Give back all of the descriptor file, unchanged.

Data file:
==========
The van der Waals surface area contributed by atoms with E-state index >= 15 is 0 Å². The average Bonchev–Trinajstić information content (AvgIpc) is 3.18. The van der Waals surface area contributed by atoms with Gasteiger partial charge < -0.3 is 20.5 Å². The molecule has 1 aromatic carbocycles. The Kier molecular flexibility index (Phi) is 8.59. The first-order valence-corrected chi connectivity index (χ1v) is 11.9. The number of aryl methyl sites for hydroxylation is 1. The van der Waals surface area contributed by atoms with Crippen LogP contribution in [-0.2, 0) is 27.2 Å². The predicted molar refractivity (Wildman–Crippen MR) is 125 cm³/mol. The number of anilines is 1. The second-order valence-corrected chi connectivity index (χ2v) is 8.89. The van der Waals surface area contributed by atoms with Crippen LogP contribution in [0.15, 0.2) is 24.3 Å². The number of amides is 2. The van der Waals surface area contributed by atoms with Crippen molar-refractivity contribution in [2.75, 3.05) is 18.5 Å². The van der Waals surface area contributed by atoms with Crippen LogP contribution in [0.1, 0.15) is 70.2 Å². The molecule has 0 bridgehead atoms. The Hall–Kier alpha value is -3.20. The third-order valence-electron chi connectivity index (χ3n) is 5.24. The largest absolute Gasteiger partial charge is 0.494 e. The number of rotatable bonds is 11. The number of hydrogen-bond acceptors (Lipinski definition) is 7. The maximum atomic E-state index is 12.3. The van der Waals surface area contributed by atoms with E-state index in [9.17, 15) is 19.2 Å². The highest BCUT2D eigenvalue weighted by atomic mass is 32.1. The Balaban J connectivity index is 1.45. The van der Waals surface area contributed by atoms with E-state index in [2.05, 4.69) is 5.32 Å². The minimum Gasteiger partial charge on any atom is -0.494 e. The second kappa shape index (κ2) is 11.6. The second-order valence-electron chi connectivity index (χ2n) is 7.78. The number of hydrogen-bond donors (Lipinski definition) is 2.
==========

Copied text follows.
The van der Waals surface area contributed by atoms with E-state index >= 15 is 0 Å². The average Bonchev–Trinajstić information content (AvgIpc) is 3.18. The van der Waals surface area contributed by atoms with Gasteiger partial charge < -0.3 is 20.5 Å². The molecule has 1 aromatic carbocycles. The Kier molecular flexibility index (Phi) is 8.59. The first-order valence-corrected chi connectivity index (χ1v) is 11.9. The number of aryl methyl sites for hydroxylation is 1. The van der Waals surface area contributed by atoms with Crippen LogP contribution in [-0.2, 0) is 27.2 Å². The predicted molar refractivity (Wildman–Crippen MR) is 125 cm³/mol. The number of anilines is 1. The second-order valence-corrected chi connectivity index (χ2v) is 8.89. The van der Waals surface area contributed by atoms with Crippen LogP contribution in [0.15, 0.2) is 24.3 Å². The number of amides is 2. The van der Waals surface area contributed by atoms with Crippen molar-refractivity contribution in [2.75, 3.05) is 18.5 Å². The van der Waals surface area contributed by atoms with Crippen LogP contribution in [0.1, 0.15) is 70.2 Å². The molecule has 0 bridgehead atoms. The Hall–Kier alpha value is -3.20. The third-order valence-electron chi connectivity index (χ3n) is 5.24. The largest absolute Gasteiger partial charge is 0.494 e. The number of rotatable bonds is 11. The number of hydrogen-bond acceptors (Lipinski definition) is 7. The maximum atomic E-state index is 12.3. The van der Waals surface area contributed by atoms with E-state index in [9.17, 15) is 19.2 Å². The highest BCUT2D eigenvalue weighted by atomic mass is 32.1. The Balaban J connectivity index is 1.45. The van der Waals surface area contributed by atoms with E-state index in [2.05, 4.69) is 5.32 Å². The minimum Gasteiger partial charge on any atom is -0.494 e. The second kappa shape index (κ2) is 11.6. The second-order valence-electron chi connectivity index (χ2n) is 7.78. The number of hydrogen-bond donors (Lipinski definition) is 2.